Many parts of the world are experiencing increasing numbers of wildfires. The western portion of the United States for example, at the time of this writing (August 2021) currently has 107 large, active fires in 13 western states and Alaska. According to the National Interagency Fire Center, the United States National Preparedness Level is 5 (on a scale of 1 to 5). Another 300 or so are burning in British Columbia. Sadly, this year is a continuation of years past and the future is expected to bring more of the same. Smoke is pouring into the skies over these mostly rural fires, but it does not stay there. Plumes rise to very high altitudes where the smoke can be carried for thousands of miles and dropped down over urban areas where it mixes with other pollutants and causes dangerous AQI. Today, people on the east coast of the United States are inhaling air polluted by woodsmoke from the fires burning in western states.

    Although people often find the aroma of woodsmoke pleasant, their lungs do not. Woodsmoke, as it turns out, is toxic. A recent study has linked not just asthma to woodsmoke, but an almost 7% increase in cardiac arrests. Extensive evidence from epidemiologic studies focusing on exposure to fine particles (PM2.5) such as those produced by wildfires demonstrates increased risk of emergency department visits and hospital admissions for asthma and COPD (U.S. EPA, 2009). Besides particulate matter, woodsmoke contains benzene, carbon monoxide, VOCs, formaldehyde, acrolein, and polycyclic aromatic hydrocarbons (PAHs). Smoke that is traveling through the air is also “aging:” the sunlight and chemicals in the air are making it even more toxic. (Read more about what is so bad about woodsmoke in this article by Dr. Luke Montrose, an environmental toxicologist.)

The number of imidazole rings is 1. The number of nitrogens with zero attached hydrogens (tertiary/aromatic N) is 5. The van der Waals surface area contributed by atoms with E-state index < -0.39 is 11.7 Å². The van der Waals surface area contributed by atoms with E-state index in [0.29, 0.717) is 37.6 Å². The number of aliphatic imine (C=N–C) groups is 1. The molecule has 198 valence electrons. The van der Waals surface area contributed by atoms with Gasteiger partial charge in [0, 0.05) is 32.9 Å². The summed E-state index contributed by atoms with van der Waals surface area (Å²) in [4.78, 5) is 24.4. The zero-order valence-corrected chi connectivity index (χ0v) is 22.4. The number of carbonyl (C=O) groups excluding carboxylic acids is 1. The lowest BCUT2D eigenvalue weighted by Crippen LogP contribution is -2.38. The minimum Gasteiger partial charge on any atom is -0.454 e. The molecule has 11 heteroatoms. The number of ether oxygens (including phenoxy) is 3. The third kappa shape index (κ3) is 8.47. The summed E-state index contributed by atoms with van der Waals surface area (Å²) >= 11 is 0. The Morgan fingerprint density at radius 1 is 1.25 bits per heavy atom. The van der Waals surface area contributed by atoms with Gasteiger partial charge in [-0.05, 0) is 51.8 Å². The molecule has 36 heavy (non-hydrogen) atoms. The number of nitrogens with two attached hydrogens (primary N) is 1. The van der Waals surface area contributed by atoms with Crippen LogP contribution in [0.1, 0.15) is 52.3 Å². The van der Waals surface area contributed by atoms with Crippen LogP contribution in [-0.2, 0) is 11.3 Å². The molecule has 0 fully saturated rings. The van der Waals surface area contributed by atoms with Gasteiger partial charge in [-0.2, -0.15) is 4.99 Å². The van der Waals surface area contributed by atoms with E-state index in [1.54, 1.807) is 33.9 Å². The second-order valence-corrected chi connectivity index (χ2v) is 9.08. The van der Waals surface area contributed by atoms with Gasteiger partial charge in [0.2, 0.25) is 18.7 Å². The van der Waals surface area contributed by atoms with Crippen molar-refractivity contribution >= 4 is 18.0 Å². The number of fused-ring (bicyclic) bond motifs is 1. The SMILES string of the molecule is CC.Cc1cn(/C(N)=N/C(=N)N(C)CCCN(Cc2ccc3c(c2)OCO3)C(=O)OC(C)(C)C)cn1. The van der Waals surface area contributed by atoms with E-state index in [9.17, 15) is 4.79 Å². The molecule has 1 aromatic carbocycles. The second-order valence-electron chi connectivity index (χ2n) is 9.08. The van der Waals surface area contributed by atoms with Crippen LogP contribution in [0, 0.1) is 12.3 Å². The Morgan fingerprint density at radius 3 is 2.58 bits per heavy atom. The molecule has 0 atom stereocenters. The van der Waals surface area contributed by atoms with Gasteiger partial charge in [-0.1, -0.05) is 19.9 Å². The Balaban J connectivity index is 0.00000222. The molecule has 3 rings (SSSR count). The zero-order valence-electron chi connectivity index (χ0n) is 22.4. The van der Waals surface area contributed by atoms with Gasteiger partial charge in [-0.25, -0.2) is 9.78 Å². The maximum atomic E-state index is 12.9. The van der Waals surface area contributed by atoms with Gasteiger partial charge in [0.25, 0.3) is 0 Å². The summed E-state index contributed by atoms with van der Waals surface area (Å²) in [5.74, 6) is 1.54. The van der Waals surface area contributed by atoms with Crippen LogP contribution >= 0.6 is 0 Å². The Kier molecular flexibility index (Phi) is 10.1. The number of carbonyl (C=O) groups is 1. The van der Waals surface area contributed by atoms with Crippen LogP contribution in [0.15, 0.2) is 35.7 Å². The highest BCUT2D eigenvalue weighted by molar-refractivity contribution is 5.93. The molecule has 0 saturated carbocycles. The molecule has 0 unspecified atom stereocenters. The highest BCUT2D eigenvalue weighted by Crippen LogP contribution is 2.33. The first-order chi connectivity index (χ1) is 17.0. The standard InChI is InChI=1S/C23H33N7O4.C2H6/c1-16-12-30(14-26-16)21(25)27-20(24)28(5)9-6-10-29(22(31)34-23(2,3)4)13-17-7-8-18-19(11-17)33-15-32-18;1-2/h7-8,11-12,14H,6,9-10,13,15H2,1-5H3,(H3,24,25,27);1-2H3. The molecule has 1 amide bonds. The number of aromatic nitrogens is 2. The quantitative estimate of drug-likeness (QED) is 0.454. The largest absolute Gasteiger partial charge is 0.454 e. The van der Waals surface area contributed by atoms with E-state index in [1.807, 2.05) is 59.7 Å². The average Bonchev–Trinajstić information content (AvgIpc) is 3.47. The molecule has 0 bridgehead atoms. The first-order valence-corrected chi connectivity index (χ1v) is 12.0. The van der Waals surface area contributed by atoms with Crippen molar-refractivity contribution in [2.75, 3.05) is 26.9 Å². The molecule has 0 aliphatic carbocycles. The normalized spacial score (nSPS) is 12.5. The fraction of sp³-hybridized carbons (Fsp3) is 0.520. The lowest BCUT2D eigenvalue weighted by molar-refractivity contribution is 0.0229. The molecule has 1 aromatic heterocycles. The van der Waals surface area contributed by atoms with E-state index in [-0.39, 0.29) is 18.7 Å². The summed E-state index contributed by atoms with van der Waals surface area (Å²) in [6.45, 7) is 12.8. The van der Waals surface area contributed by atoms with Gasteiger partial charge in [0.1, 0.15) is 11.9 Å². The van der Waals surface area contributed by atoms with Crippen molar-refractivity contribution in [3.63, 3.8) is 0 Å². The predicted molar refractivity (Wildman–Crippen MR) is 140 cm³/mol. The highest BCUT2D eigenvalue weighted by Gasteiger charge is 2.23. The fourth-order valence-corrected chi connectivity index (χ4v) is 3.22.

Recent studies have indicted smoke from wildfires as a serious contributor to COVID infections and deaths. This sobering new information should probably not surprise us. It is clear from years of research on the effect of cigarette smoking, that PM2.5 can make people more susceptible to any respiratory infection because it weakens the lung’s immunity response. If your lungs are spending all their immunity resources battling tiny particles, fighting off infection can be more than they can handle. In addition, COVID is particularly aided by smoke because it can increase the expression of the molecule COVID-19 binds to, the ACE2 receptor, in the respiratory cells. One study by Daniel Kiser, et al, conducted in Reno, Nevada during wildfire events in 2020,  showed that  “a 10 µg/m3 increase in the 7-day average PM2.5 concentration was associated with a 6.3% relative increase in the SARS-CoV-2 test positivity rate… This corresponded to an estimated 17.7% (CI: 14.4–20.1%) increase in the number of cases during the time period most affected by wildfire smoke, from 16 Aug to 10 Oct.”

    If you or a family member is already struggling with asthma or heart disease, woodsmoke can be deadly. For everyone, woodsmoke is not something you want in the air you breathe.


  • Woodsmoke is more toxic than other forms of pollution.
  • It can increase susceptibility to respiratory infections including COVID-19. 

    The Air Quality Index or AQI is a rating of the air you are breathing based on the concentration of  dangerous particles that are 2.5 micrometers or less in diameter (PM2.5). Davis Instruments'  AirLink Professional Air Quality Monitor measures particulate matter (PM) indoors and outdoors. It measures not only PM2.5, but larger (under 10 micrometers, PM10), and smaller (under 1 micrometer, PM1) particles as well.